Taking emergence really seriously

Discussion in 'Critical Discussions Among Proponents and Skeptics' started by David Bailey, May 12, 2014.

  1. David Bailey

    David Bailey Administrator

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    Suppose we accept, for the sake of argument, that consciousness and intelligence arose by emergence from a complex system driven by natural selection. Wouldn't we expect consciousness and intelligence to be present in many other systems. Remember that arguments about emergence don't specify any particular substrate for a complex system, and don't specify the time-scale on which they might operate.

    For example, trees are undoubtedly complex, and they need to compete to grab light and achieve several other aims, so wouldn't materialism predict that they might be conscious?

    Likewise, if we take an entire species - say giraffe's and their forebears. The entire species would be competing with other species, and of course it would be complex, so might not it also be conscious? Might it not find a way to modify its DNA and test the result - keeping records and designing the next change in the genome.........

    Now I don't believe in emergence from a materialist base (or at least I think it is looking less and less plausible), but some of you here do believe the idea - so what is wrong with those other proposed uses of the emergence concept?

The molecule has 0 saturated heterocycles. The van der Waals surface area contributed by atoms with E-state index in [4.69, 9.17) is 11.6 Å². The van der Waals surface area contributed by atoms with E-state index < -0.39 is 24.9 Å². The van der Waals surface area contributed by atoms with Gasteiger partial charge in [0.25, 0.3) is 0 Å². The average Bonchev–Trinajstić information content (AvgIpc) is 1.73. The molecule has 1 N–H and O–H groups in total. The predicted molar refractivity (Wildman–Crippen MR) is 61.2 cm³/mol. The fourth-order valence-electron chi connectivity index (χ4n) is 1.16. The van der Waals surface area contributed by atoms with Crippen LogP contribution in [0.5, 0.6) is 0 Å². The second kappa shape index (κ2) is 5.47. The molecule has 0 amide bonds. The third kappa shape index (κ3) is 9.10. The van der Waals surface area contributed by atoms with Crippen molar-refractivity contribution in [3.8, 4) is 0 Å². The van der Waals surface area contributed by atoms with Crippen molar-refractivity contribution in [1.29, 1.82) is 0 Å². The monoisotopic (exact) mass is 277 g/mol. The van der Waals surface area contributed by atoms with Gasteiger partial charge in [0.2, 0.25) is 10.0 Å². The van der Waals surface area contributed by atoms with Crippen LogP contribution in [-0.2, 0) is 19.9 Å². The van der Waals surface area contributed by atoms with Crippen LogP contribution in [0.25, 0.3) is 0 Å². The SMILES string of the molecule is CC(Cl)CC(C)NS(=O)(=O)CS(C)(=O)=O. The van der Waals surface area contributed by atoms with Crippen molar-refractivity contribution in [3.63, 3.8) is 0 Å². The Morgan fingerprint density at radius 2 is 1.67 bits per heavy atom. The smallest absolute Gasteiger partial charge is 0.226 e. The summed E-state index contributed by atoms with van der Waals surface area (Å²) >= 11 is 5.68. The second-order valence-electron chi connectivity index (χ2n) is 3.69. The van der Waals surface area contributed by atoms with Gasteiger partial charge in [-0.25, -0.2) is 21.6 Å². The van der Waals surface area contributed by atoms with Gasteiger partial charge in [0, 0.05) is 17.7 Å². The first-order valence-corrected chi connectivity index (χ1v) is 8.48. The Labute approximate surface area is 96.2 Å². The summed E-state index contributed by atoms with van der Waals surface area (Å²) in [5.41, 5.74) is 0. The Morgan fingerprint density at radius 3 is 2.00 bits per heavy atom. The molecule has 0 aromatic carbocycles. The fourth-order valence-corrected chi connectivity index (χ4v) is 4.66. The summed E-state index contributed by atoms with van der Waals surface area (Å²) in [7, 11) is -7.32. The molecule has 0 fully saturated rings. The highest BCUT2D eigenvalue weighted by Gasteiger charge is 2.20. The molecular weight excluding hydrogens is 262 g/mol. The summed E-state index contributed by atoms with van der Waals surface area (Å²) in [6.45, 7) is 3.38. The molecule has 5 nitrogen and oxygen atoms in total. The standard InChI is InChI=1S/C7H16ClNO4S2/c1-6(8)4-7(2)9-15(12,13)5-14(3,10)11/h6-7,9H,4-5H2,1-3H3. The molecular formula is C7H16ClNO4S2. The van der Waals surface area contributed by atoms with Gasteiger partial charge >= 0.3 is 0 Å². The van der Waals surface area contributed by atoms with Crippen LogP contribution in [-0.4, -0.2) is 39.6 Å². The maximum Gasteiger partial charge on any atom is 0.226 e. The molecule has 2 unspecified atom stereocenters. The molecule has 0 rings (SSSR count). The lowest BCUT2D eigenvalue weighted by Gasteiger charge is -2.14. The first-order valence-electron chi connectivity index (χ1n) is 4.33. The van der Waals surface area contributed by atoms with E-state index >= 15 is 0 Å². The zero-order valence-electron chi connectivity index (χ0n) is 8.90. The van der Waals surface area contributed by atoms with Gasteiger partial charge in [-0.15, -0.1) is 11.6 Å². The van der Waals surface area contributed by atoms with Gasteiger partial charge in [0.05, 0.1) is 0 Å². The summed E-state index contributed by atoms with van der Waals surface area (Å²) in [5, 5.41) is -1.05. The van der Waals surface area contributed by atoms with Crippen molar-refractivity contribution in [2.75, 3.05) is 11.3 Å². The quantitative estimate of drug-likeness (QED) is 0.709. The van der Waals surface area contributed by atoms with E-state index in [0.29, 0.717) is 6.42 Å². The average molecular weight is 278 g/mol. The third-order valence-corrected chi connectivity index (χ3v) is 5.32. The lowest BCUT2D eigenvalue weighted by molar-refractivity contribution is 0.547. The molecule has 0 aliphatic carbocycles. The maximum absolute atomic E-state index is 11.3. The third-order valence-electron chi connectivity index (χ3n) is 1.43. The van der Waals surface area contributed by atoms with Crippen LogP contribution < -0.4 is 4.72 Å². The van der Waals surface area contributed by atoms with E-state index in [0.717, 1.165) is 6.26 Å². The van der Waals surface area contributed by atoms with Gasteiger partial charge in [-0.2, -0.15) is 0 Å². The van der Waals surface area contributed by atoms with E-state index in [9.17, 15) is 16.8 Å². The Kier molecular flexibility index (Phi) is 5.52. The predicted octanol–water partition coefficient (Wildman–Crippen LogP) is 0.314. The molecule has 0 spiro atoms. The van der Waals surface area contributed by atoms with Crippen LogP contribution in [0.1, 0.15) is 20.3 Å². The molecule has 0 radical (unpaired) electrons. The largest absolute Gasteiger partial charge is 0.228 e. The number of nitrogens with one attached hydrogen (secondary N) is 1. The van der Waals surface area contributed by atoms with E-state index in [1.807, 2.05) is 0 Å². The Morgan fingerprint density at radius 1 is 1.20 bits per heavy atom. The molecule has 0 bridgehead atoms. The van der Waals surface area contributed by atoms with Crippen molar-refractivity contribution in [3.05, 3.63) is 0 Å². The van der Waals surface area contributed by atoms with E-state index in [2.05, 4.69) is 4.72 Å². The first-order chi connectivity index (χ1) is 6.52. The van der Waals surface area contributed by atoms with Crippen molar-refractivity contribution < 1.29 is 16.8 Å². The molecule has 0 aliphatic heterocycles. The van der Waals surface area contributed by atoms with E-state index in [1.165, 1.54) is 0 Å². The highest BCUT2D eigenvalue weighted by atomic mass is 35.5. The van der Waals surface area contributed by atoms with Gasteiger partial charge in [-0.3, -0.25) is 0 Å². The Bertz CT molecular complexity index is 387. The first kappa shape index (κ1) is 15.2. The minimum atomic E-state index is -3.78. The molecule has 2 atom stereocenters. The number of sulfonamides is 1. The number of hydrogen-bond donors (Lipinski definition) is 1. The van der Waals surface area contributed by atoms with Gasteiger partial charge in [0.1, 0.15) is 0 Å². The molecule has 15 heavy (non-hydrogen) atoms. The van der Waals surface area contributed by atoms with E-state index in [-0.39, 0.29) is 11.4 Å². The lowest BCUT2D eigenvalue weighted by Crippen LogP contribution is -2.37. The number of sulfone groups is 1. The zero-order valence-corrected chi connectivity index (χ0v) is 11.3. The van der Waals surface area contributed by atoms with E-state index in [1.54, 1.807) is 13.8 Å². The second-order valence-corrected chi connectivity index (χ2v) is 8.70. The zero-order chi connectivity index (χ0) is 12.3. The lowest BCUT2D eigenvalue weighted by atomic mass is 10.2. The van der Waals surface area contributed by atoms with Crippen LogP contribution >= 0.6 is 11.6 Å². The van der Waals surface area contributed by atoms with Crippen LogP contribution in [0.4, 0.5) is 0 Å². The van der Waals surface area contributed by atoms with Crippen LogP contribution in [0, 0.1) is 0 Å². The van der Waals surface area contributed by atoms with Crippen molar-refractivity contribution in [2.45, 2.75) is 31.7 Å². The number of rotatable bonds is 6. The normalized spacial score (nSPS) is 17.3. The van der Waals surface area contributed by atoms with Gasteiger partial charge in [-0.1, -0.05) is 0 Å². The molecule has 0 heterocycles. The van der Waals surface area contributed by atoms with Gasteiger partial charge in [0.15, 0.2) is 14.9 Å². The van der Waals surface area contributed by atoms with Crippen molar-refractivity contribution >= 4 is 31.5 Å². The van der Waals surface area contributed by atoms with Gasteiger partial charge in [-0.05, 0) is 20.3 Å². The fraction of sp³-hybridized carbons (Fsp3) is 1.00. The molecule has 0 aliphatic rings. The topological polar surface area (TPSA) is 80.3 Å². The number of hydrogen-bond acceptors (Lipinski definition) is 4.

Indeed, wouldn't materialism actually predict that many evolutionary changes would be designed:)

    David
     
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  2. Arouet

    Arouet Member

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    I don't see why it couldn't evolve in other ways as well, but I don't know that we should expect it. I don't think its mere complexity that is the key but rather certain information pathways that function in a particular way to produce consciousness.

    Maybe it doesn't even have to be complex per se: just the right system.

    With regard to expectation: I think that's the wrong way to look at evolution. We can only look back and post-dict. From what I understand about evolution, we shouldn't expect any particular evolutionary path going forward. At least not just by thinking about it - maybe one day a sophisticated enough machine could predict some good contenders but I don't think anything has that capacity today! At least not on that level of prediction.
     
  3. I think you have the right of it David - Why can't emergence happen in other ways, if the entirety of the Phenomenal comes down to substrate independent gestures just happening to emulate a computer of some sort?

    Anything and everything might have an inner awareness, and thus Animism is reborn through Materialism.
     
  4. Arouet

    Arouet Member